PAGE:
13 Benefits of an Open Trap Bar

Author: Aimee Heckel Published: 7/6/2022

You’ve probably seen it at the gym: the unique, hexagonal-shaped bar that can look intimidating to use if you’ve never tried it before. But turns out, it’s super easy to use – and incredibly beneficial. This bar, called a trap bar or hex bar, is arguably one of the most underrated specialty bars out there.

Due to its shape, trap bar allows for the equal distribution of weight around the body, instead of just in front like a regular deadlift. The bar also features dual, neutral-grip handles (standard and raised).

The Open Trap Bar is even more useful and versatile. The open-sided frame allows the lifter to step in and out of the bar and doesn’t limit the lower body range of motion. This makes the bar functional for a wide variety of movements, such as lunging and carrying.

Here are 13 reasons you should add an Open Trap Bar into your strength-training routine.

1. Less stress on the lumbar spine

One of the biggest benefits of the Open Trap Bar is it allows for a more upright torso position than conventional deadlifts, thereby reducing strain and stress on your lumbar spine. With a trap bar deadlift, the weight is closer to the midline. This makes the bar great for people who want to still perform a deadlift-like pull but reduce the demand on their lower back, either due to pain, injury, or the desire to mix up training. This can help you build more back strength before (or in addition to) tackling a straight bar deadlift. The Open Trap Bar can also be an alternative for back squats; work your legs without loading the spine from the top.

2. Improves your deadlifts

Open Trap Bar deads can help improve the technique and strength of straight bar deadlifts. Some lifters tend to hyperextend their lockout (with a slight backward lean) due to pulling the bar up against their thighs and to counterbalance the bar. This can lead to an increased risk of injury to the back. The Open Trap Bar reduces that hyperextension (it's awkward to lean back like that without falling over). An Open Trap Bar can help train you to not hyperextend and understand what a neutral spine feels like, so you’ll perform straight bar deadlifts more safely.

3. Keeps you lifting when you have limitations

The Open Trap Bar can allow lifters to do pulls when they are rehabbing or have a reduced range of motion. Want to work your quads in a compound movement but can’t squat to depth? An Open Trap Bar can provide an alternative.

4. Great for quads

The Open Trap Bar demands more quad than conventional deadlifts. It also hits your glutes and hamstrings. While it also targets your back, it works your legs more than a conventional deadlift.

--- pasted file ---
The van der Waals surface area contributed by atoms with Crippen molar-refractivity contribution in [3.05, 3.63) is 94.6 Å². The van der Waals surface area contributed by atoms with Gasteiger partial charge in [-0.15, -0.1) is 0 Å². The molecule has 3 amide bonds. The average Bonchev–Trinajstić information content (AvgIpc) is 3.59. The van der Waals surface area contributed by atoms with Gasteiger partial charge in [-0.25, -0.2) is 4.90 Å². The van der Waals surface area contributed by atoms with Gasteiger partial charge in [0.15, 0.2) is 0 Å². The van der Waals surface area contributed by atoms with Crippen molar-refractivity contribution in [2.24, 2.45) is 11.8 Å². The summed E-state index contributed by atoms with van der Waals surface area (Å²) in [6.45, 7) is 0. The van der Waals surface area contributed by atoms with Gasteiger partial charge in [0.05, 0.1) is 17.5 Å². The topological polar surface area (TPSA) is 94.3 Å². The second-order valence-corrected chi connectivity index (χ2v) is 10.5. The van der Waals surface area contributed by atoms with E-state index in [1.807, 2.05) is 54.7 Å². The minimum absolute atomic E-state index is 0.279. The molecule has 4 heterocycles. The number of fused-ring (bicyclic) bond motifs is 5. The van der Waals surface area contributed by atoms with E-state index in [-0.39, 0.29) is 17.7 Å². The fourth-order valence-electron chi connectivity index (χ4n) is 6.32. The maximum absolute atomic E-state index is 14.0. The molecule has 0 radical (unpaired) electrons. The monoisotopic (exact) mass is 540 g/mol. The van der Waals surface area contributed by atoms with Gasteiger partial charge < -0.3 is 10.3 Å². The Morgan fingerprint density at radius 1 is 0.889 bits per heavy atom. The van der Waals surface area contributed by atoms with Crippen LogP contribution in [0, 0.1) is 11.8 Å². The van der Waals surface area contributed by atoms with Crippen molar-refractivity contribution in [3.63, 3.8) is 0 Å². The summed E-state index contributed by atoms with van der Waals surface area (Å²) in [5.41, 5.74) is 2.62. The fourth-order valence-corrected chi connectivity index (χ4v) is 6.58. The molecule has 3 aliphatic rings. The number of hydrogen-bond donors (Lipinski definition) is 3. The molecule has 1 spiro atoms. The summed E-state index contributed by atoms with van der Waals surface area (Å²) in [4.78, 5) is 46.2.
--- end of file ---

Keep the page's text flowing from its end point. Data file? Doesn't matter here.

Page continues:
5. Easy to learn

Open Trap Bar deadlifts are easier to learn and perform with good form than straight bar deadlifts. The neutral grip combined with the center of gravity being in line with your body (instead of in front of it) makes it easier to keep a neutral spine. New lifters and people not comfortable with their deadlift form (whether due to mobility, body proportions, or a mental block) can pretty easily find quick success with an Open Trap Bar. You probably won’t need to perfect your form for weeks or months before adding working weight on an Open Trap Bar. You can get right to business.

6. Different weight distribution

The weight with an Open Trap Bar sits to the sides of your body, not in front of you. You step into the open-hex shape, sit back, and pick it up, rather than bending forward to grip the bar. This shifts the feeling of the lift and is also great functional strength training.

7. Heavier loads/more power

Most people can lift about 5-10% heavier on an Open Trap Bar (with the low handles) than a straight bar – and even more with the high handles. Velocity has also been shown to be higher.

8. Grows your vertical

Loaded, vertical jumps with an Open Trap Bar can improve your jump power in other sports.

9. More forgiving for grip

Neutral handles (palms facing inward) are easier to grip than double overhand on a barbell, when grip strength can be a performance limitation. So, you can train your legs and back harder before your grip stops you. In addition, the neutral handles on an Open Trap Bar eliminate mixed grip and its related imbalances (and the risk of bicep tears or strains). And no need to suffer through painful hook grip.

10. Improve your Oly lifts

An Open Trap Bar can help Olympic weightlifters train their muscles for a clean pull, which requires a more upright torso position than a conventional deadlift allows.

11. Easier on the shins

If you want to keep the bruises and blood off your shins (or protect your workout pants), the Open Trap Bar eliminates the contact between your skin and the knurling of a straight barbell.

12. Great for tall lifters

Tall lifters (6’ and above) can struggle with keeping a flat back in deep angles, especially tall lifters with poor mobility. An Open Trap Bar provides a compound pulling exercise with less demand on mobility and flexibility.

13. Surprisingly versatile

An Open Trap Bar is more than just pulls. You can use it for all kinds of other exercises, such as neutral-grip presses (chest and overhead), floor presses, farmer’s carries, bent-over rows, push-ups, planks, Romanian deadlifts, rack pulls, shrugs, and more. Without the front bar in the way, you can also use the trap bar for lunge-style movements, including Bulgarian split squats. For home gym owners who already have weight plates, this allows you to do lunges and many other exercises without having to buy a whole set of dumbbells.

Learn more about the Trap Bar and the Open Trap Bar here.